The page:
Like many others, we use Ruby EventMachine to make most use of CPU time in the cloud. Instead of blocking and waiting for responses from remote systems, we just memorize what is to be done and return to the main loop, taking care other things that are currently going on. The asynchronous programming model is callback-based and makes otherwise pretty Ruby code look a bit unwieldy:
server.get(key) do |content| content.modify! server.set(key, content) do proceed_doing_stuff end end
Call with Current Continuation (callcc) and the advent of Fibers in Ruby 1.9 to the rescue. They can help us make the code look pretty again:
content = server.get(key) content.modify! server.set(key, content) proceed_doing_stuff
This works because
server.set can obtain the remaining code as a reference (like the callback block before): the Current Continuation. The semantics are only subtly different, we can regard these simply as two ways to express code.
This article is not a praise on the pretty syntax and features of Ruby. Remember what we gain with the asynchronous programming model: not only raw performance by avoiding threads and locking, but also the convenience of always running in a single thread and not having the current state made inconsistent by getting preempted by other code.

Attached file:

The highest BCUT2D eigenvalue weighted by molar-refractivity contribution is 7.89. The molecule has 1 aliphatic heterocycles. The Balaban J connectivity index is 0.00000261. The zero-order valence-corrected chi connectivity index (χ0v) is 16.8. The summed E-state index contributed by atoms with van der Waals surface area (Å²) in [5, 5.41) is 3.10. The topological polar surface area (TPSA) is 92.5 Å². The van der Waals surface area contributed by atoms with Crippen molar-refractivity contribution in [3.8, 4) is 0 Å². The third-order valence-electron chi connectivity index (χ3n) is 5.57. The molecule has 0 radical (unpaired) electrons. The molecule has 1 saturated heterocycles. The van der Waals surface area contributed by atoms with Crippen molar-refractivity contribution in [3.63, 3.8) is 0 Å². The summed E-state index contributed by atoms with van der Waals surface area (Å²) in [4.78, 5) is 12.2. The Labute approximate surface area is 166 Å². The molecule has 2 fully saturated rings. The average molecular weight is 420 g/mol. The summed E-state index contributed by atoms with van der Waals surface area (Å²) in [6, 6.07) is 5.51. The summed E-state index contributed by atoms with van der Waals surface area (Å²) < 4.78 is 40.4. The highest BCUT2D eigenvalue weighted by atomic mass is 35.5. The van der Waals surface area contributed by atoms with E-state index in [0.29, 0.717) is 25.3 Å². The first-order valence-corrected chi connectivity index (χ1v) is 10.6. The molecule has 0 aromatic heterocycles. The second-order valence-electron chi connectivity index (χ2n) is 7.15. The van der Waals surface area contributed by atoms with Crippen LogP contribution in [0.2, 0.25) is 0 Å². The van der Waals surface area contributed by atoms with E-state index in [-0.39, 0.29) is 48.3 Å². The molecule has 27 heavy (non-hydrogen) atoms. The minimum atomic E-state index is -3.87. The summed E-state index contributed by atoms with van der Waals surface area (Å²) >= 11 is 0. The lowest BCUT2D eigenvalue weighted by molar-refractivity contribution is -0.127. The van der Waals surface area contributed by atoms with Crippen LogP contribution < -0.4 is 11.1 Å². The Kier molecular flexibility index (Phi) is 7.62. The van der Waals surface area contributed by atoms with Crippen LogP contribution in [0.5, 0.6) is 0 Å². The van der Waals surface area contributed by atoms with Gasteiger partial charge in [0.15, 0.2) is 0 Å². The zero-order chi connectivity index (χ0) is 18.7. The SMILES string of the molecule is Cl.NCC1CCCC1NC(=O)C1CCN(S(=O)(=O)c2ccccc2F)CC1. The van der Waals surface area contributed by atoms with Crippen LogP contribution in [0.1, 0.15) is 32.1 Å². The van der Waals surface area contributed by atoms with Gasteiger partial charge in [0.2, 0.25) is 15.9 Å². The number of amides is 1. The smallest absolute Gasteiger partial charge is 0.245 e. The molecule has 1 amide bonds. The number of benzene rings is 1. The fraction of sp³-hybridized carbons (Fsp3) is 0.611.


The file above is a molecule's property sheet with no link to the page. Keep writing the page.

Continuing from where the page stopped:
Now what are Fibers introducing? We still run only one high-performing Ruby thread, but we gain cooperative multi-tasking. The situations a coder may find him/herself in are quite controllable through these “well-definable” preemption points. Still, to illustrate take a look at this stupid but trivial example:
received, sent = get_stats content = server.get(key) received += content.size content.modify! server.set(key, content) sent += content.size set_stats received, sent proceed_doing_stuff
This is the code from above, extended with very simple statistics collection. The statistics are global state, but we’re safe because we don’t use threads. Are we?
No. All the issues come back to life that are difficult with writing threaded code. During
server.set the Fiber has been yielded and resumed, and another Fiber may have modified the stats in the meanwhile. This could have been caused by the very same code, just handling another server from your connection pool.
By using callback blocks instead of Fibers the problem is still there but the code looks explicitly asynchronous. They tell the reader: “I am running somewhat later, please pay attention to any shared state!”